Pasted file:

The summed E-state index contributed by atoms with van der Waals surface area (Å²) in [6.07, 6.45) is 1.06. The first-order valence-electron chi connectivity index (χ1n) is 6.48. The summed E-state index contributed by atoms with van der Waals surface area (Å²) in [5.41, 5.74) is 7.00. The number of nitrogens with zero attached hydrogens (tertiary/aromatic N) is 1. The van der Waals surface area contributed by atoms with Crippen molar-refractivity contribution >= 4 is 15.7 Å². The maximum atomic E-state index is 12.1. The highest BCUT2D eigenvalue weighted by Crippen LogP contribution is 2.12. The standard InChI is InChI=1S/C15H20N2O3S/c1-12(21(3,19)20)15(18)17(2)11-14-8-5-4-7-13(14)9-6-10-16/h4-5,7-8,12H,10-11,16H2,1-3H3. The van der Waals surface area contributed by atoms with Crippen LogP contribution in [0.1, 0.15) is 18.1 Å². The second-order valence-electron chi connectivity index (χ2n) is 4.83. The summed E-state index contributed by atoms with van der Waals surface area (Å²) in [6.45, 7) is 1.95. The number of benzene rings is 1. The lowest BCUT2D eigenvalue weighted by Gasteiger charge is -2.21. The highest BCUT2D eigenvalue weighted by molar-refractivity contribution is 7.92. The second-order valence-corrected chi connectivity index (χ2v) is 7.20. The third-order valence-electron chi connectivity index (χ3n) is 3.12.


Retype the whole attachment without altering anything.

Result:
The summed E-state index contributed by atoms with van der Waals surface area (Å²) in [6.07, 6.45) is 1.06. The first-order valence-electron chi connectivity index (χ1n) is 6.48. The summed E-state index contributed by atoms with van der Waals surface area (Å²) in [5.41, 5.74) is 7.00. The number of nitrogens with zero attached hydrogens (tertiary/aromatic N) is 1. The van der Waals surface area contributed by atoms with Crippen molar-refractivity contribution >= 4 is 15.7 Å². The maximum atomic E-state index is 12.1. The highest BCUT2D eigenvalue weighted by Crippen LogP contribution is 2.12. The standard InChI is InChI=1S/C15H20N2O3S/c1-12(21(3,19)20)15(18)17(2)11-14-8-5-4-7-13(14)9-6-10-16/h4-5,7-8,12H,10-11,16H2,1-3H3. The van der Waals surface area contributed by atoms with Crippen LogP contribution in [0.1, 0.15) is 18.1 Å². The second-order valence-electron chi connectivity index (χ2n) is 4.83. The summed E-state index contributed by atoms with van der Waals surface area (Å²) in [6.45, 7) is 1.95. The number of benzene rings is 1. The lowest BCUT2D eigenvalue weighted by Gasteiger charge is -2.21. The highest BCUT2D eigenvalue weighted by molar-refractivity contribution is 7.92. The second-order valence-corrected chi connectivity index (χ2v) is 7.20. The third-order valence-electron chi connectivity index (χ3n) is 3.12.